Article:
"They did not know how long it would go on or how much larger it could get," said the interview summary.

"Once a tipping point of violence was reached, it would be too late, even with the police presence available."

Thomas contradicts RCMP's Lucki 

In a stunning moment Thursday, Thomas contradicted testimony given by the country's top Mountie about that police presence.

RCMP Commissioner Brenda Lucki said that on the eve of the federal government invoking the Emergencies Act, she told Public Safety Minister Marco Mendicino's chief of staff that she felt police had not exhausted all legal tools.

But Thomas said Lucki failed to pass that information on during a meeting with senior officials on Feb. 13.

"Individuals who are at that meeting are expected to provide information that is of use to decision makers ... the prime minister in his cabinet,"  Thomas said Thursday.

Police enforce an injunction against protesters in Ottawa on Feb. 19, 2022. (Evan Mitsui/CBC)

"If there is useful or critical information it needs to be provided, whether you are on the speaking list or not."

Thomas also said Lucki never gave notice to the federal cabinet that police had firmed up an operational plan to end the blockades.

"There was no evidence there was a plan," said Thomas. "We had been told there was a plan multiple times."

Thomas's testimony comes near the end of a week of hearings that delved deeper into the briefings cabinet was receiving as it considered whether to trigger the Emergencies Act.

On Monday, Brendan Miller, a lawyer for some of the convoy organizers, entered into evidence a summary of an interview CSIS Director David Vigneault gave the commission.

It showed the intelligence agency had concerns about invoking the Emergencies Act.

"[Vigneault] felt an obligation to clearly convey the service's position that there did not exist a threat to the security of Canada as defined by the service's legal mandate," said the document.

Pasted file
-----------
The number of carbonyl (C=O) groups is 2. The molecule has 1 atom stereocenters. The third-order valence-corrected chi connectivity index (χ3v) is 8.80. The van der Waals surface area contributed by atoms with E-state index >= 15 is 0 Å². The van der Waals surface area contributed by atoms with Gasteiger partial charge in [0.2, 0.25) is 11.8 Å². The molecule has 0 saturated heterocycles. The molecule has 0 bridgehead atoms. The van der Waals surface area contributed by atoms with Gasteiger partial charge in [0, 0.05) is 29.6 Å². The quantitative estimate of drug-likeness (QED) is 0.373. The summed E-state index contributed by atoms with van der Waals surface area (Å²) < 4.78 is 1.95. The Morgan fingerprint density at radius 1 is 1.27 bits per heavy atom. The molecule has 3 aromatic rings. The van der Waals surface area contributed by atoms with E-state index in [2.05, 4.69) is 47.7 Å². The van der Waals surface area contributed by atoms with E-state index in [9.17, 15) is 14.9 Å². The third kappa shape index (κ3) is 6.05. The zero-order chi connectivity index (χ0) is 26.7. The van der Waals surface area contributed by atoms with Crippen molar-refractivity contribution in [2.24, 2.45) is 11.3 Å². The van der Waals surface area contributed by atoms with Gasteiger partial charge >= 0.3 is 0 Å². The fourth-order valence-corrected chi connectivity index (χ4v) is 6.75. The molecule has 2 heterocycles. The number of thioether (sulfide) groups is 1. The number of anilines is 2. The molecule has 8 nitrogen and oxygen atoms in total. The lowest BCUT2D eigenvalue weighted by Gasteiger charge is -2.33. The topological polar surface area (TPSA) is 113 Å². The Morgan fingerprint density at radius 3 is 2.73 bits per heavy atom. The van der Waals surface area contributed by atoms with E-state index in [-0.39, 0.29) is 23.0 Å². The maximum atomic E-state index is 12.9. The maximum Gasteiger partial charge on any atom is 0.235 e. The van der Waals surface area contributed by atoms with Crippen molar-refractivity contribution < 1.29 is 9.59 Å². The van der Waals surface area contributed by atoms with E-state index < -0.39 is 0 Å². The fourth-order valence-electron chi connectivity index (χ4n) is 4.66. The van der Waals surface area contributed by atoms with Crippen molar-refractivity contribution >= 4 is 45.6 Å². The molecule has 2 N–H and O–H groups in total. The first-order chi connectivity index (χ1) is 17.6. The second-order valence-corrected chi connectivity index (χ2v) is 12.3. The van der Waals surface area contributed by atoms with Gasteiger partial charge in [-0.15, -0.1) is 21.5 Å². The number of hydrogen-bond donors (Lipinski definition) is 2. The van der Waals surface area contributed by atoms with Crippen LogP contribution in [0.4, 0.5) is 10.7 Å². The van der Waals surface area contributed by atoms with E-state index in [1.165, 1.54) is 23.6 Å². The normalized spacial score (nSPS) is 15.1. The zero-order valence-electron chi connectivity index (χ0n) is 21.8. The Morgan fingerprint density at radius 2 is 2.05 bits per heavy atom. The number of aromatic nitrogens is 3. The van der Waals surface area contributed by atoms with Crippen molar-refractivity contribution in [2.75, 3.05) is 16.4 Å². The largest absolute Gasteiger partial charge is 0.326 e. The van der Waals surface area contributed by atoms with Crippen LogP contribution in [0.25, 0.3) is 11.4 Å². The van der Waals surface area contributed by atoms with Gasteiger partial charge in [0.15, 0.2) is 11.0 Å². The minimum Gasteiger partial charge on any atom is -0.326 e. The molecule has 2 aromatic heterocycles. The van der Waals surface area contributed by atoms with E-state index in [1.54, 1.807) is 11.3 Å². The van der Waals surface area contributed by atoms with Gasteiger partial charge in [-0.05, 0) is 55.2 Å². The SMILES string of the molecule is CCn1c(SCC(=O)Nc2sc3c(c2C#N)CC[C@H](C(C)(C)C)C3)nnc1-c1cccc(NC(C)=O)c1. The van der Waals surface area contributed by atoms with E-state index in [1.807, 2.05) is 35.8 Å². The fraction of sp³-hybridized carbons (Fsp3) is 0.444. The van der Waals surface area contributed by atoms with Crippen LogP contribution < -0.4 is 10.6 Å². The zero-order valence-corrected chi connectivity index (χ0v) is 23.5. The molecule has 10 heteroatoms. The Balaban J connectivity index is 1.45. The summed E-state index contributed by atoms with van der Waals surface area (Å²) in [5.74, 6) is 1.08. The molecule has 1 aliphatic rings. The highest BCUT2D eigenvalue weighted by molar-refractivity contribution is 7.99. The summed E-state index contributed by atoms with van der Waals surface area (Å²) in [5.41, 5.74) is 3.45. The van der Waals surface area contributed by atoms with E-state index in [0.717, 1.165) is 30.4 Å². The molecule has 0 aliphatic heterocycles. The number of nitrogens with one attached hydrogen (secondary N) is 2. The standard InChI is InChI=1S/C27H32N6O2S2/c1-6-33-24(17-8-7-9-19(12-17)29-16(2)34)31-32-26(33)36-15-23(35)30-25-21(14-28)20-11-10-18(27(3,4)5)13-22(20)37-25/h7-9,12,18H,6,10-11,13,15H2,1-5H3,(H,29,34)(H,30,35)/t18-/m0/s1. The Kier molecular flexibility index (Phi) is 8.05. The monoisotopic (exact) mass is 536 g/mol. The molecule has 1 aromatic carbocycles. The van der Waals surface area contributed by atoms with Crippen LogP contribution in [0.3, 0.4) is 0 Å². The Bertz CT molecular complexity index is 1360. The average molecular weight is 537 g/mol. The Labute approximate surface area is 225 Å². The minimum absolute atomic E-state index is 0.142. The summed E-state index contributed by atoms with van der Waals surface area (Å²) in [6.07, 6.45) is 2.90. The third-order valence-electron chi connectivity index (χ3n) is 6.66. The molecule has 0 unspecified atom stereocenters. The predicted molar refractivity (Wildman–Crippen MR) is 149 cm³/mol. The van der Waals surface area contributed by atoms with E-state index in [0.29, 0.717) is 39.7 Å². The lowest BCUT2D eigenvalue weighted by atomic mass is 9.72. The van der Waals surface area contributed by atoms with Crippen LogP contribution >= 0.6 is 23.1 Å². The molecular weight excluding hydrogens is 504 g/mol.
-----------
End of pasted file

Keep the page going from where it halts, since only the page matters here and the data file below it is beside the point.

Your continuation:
Rob Stewart, deputy minister of the federal Department of Public Safety, said the government would have a broader interpretation of what constitutes a national security threat.

The commission heard earlier this week that Thomas asked for an urgent threat assessment just before noon on Feb. 14 — the day the federal government invoked the act.

"The characters involved. The weapons. The motivation. Clearly this isn't just COVID and is a threat to democracy and rule of law," Thomas wrote at the time.

A Feb. 10 email entered into evidence Thursday showed the Privy Council Office was looking into the definition of national security.

"As you know, one of the challenges on this issue is the [government of Canada] never ended up formally defining it," wrote Philippe Lafortune, an employee at the PCO.

"Looking at all of this, and ongoing events, I am of the opinion downtown Ottawa may not constitute a national security issue but border integrity could be."

Lawful and unlawful protests discussed

Thomas said she and Vigneault met with deputy ministers on Feb. 14 and discussed how to define the threat posed by the protests.

She questioned whether events like the one that unfolded in Washington, D.C. on Jan. 6, 2021 — when demonstrators protesting the results of the presidential election stormed the Capitol building — should be the benchmark for defining something as a violent protest.

"Or is the violence that people of Ottawa were experiencing on the streets, the inability of people in Windsor to conduct their lives, the inability of town of Coutts to function, is that a line?" Thomas testified Thursday.

"I don't have an answer for it."

Vigneault is expected to testify before the commission inquiry next week.

ABOUT THE AUTHOR

Catharine Tunney is a reporter with CBC's Parliament Hill bureau, where she covers national security and the RCMP. She worked previously for CBC in Nova Scotia. You can reach her at catharine.tunney@cbc.ca